PubMed

    Siegel, Arthur J

    2015-10-01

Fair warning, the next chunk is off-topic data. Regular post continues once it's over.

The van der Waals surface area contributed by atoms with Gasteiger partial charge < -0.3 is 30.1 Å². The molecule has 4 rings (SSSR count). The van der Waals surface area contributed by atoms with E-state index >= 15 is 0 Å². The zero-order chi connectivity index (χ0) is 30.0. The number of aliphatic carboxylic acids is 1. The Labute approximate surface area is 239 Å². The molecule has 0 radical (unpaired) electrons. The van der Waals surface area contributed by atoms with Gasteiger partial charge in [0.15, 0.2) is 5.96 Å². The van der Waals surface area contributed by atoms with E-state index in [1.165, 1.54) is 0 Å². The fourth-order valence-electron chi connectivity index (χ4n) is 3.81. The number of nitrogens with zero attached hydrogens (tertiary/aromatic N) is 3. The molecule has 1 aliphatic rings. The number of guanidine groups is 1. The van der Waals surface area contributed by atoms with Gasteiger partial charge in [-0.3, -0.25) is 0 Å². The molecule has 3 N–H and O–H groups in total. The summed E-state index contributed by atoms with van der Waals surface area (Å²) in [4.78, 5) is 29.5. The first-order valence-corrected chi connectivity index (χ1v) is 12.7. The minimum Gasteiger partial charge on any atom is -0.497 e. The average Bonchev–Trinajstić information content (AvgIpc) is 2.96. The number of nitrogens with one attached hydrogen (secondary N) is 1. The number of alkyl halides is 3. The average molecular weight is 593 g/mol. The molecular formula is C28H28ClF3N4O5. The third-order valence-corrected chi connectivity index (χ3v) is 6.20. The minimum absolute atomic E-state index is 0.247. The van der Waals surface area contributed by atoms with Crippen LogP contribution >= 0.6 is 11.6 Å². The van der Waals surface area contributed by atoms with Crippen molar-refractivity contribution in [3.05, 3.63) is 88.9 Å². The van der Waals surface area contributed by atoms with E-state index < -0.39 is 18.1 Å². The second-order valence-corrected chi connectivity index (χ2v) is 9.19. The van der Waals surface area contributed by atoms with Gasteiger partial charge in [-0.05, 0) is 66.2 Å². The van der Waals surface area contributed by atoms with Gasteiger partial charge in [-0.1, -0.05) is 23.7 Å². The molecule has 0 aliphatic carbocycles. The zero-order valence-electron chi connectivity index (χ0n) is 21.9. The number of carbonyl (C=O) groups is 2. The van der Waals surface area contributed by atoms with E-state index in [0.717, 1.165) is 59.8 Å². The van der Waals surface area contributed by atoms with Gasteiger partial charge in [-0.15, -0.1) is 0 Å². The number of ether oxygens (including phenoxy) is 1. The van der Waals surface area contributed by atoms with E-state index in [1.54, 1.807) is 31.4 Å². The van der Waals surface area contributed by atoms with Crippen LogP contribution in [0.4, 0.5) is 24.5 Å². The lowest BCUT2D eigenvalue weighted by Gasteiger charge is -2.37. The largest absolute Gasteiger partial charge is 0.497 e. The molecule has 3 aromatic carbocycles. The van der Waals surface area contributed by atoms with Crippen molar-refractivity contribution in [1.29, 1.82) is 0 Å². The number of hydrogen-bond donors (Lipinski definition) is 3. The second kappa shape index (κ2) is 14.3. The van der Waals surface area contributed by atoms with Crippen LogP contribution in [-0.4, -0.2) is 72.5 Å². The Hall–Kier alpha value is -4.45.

Cerebral edema due to exercise-associated hyponatremia and cardiac arrest due to atherosclerotic heart disease cause rare marathon-related fatalities in young female and middle-aged male runners, respectively. Studies in asymptomatic middle-aged male physician-runners during races identified inflammation due to skeletal muscle injury after glycogen depletion as the shared underlying cause. Nonosmotic secretion of arginine vasopressin as a neuroendocrine stress response to rhabdomyolysis mediates hyponatremia as a variant of the syndrome of inappropriate antidiuretic hormone secretion. Fatal hyponatremic encephalopathy in young female runners was curtailed using emergent infusion of intravenous hypertonic (3%) saline to reverse cerebral edema on the basis of this paradigm. This treatment was arrived at through a consensus process within the medical community. An increasing frequency of cardiac arrest and sudden death has been identified in middle-aged male runners in 2 studies since the year 2000. Same-aged asymptomatic male physician-runners showed post-race elevations in interleukin-6 and C-reactive protein, biomarkers that predict acute cardiac events in healthy persons. Hypercoagulability with in vivo platelet activation and release of cardiac troponin and N-terminal pro-brain natriuretic peptide were also observed post-race in these same subjects. High short-term risk for atherothrombosis during races as shown by stratification of biomarkers in asymptomatic men may render nonobstructive coronary atherosclerotic plaques vulnerable to rupture. Pre-race aspirin use in this high-risk subgroup is prudent according to conclusive evidence for preventing first acute myocardial infarctions in same-aged healthy male physicians. On the basis of validated clinical paradigms, taking a low-dose aspirin before a marathon and drinking to thirst during the race may avert preventable deaths in susceptible runners.